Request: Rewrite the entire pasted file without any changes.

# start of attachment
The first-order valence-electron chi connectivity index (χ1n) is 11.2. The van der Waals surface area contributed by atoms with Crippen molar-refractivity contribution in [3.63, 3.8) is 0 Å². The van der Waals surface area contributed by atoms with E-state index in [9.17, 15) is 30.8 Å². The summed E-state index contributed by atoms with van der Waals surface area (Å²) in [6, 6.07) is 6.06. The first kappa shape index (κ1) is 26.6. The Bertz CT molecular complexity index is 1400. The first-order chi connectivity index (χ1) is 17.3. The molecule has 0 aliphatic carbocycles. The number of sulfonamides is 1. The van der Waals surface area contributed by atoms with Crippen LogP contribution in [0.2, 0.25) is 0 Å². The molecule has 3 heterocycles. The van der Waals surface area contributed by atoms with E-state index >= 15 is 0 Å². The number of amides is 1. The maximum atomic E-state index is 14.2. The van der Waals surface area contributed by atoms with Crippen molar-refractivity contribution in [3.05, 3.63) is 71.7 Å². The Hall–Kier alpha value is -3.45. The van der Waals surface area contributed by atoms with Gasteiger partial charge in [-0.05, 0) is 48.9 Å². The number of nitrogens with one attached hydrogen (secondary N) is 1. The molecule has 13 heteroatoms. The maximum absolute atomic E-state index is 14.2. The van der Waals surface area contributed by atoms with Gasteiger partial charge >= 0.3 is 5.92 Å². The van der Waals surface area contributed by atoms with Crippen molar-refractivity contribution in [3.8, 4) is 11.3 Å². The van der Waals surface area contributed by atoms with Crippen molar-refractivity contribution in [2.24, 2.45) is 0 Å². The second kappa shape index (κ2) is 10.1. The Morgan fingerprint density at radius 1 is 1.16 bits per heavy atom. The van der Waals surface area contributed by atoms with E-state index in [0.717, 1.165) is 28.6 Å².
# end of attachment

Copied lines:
The first-order valence-electron chi connectivity index (χ1n) is 11.2. The van der Waals surface area contributed by atoms with Crippen molar-refractivity contribution in [3.63, 3.8) is 0 Å². The van der Waals surface area contributed by atoms with E-state index in [9.17, 15) is 30.8 Å². The summed E-state index contributed by atoms with van der Waals surface area (Å²) in [6, 6.07) is 6.06. The first kappa shape index (κ1) is 26.6. The Bertz CT molecular complexity index is 1400. The first-order chi connectivity index (χ1) is 17.3. The molecule has 0 aliphatic carbocycles. The number of sulfonamides is 1. The van der Waals surface area contributed by atoms with Crippen LogP contribution in [0.2, 0.25) is 0 Å². The molecule has 3 heterocycles. The van der Waals surface area contributed by atoms with E-state index >= 15 is 0 Å². The number of amides is 1. The maximum atomic E-state index is 14.2. The van der Waals surface area contributed by atoms with Crippen molar-refractivity contribution in [3.05, 3.63) is 71.7 Å². The Hall–Kier alpha value is -3.45. The van der Waals surface area contributed by atoms with Gasteiger partial charge in [-0.05, 0) is 48.9 Å². The number of nitrogens with one attached hydrogen (secondary N) is 1. The molecule has 13 heteroatoms. The maximum absolute atomic E-state index is 14.2. The van der Waals surface area contributed by atoms with Gasteiger partial charge >= 0.3 is 5.92 Å². The van der Waals surface area contributed by atoms with Crippen molar-refractivity contribution in [3.8, 4) is 11.3 Å². The van der Waals surface area contributed by atoms with Crippen molar-refractivity contribution in [2.24, 2.45) is 0 Å². The second kappa shape index (κ2) is 10.1. The Morgan fingerprint density at radius 1 is 1.16 bits per heavy atom. The van der Waals surface area contributed by atoms with E-state index in [0.717, 1.165) is 28.6 Å².